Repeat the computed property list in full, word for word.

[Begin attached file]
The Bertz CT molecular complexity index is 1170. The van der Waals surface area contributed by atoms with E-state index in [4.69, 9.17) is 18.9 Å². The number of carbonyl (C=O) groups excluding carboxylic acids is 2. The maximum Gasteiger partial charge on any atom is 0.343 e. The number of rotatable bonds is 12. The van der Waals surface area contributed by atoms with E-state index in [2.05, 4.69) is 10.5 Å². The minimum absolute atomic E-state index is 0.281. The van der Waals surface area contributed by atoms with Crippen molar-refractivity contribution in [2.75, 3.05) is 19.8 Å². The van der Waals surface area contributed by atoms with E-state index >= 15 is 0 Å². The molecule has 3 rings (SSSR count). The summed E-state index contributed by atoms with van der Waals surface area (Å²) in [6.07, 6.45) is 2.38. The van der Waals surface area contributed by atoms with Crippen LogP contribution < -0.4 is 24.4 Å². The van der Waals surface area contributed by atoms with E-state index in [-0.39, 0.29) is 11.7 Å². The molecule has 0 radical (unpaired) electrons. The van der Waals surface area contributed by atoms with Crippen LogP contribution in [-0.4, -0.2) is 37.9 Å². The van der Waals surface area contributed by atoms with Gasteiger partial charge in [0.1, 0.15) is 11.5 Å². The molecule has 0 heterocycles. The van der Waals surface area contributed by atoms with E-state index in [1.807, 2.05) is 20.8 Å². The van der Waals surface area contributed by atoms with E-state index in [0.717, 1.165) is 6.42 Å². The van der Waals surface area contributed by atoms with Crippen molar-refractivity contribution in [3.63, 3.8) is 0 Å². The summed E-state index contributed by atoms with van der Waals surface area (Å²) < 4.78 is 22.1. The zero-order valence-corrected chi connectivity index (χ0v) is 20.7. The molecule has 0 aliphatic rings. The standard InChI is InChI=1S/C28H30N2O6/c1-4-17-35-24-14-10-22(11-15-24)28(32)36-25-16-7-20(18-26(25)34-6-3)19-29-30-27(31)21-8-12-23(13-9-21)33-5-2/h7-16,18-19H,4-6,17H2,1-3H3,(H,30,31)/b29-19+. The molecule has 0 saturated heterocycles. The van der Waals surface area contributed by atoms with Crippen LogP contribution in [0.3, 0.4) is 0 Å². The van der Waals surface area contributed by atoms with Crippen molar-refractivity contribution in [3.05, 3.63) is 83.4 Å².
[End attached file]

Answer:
The Bertz CT molecular complexity index is 1170. The van der Waals surface area contributed by atoms with E-state index in [4.69, 9.17) is 18.9 Å². The number of carbonyl (C=O) groups excluding carboxylic acids is 2. The maximum Gasteiger partial charge on any atom is 0.343 e. The number of rotatable bonds is 12. The van der Waals surface area contributed by atoms with E-state index in [2.05, 4.69) is 10.5 Å². The minimum absolute atomic E-state index is 0.281. The van der Waals surface area contributed by atoms with Crippen molar-refractivity contribution in [2.75, 3.05) is 19.8 Å². The van der Waals surface area contributed by atoms with E-state index >= 15 is 0 Å². The molecule has 3 rings (SSSR count). The summed E-state index contributed by atoms with van der Waals surface area (Å²) in [6.07, 6.45) is 2.38. The van der Waals surface area contributed by atoms with Crippen LogP contribution < -0.4 is 24.4 Å². The van der Waals surface area contributed by atoms with E-state index in [-0.39, 0.29) is 11.7 Å². The molecule has 0 radical (unpaired) electrons. The van der Waals surface area contributed by atoms with Crippen LogP contribution in [-0.4, -0.2) is 37.9 Å². The van der Waals surface area contributed by atoms with Gasteiger partial charge in [0.1, 0.15) is 11.5 Å². The molecule has 0 heterocycles. The van der Waals surface area contributed by atoms with E-state index in [1.807, 2.05) is 20.8 Å². The van der Waals surface area contributed by atoms with E-state index in [0.717, 1.165) is 6.42 Å². The van der Waals surface area contributed by atoms with Crippen molar-refractivity contribution in [3.63, 3.8) is 0 Å². The summed E-state index contributed by atoms with van der Waals surface area (Å²) < 4.78 is 22.1. The zero-order valence-corrected chi connectivity index (χ0v) is 20.7. The molecule has 0 aliphatic rings. The standard InChI is InChI=1S/C28H30N2O6/c1-4-17-35-24-14-10-22(11-15-24)28(32)36-25-16-7-20(18-26(25)34-6-3)19-29-30-27(31)21-8-12-23(13-9-21)33-5-2/h7-16,18-19H,4-6,17H2,1-3H3,(H,30,31)/b29-19+. The molecule has 0 saturated heterocycles. The van der Waals surface area contributed by atoms with Crippen LogP contribution in [0.3, 0.4) is 0 Å². The van der Waals surface area contributed by atoms with Crippen molar-refractivity contribution in [3.05, 3.63) is 83.4 Å².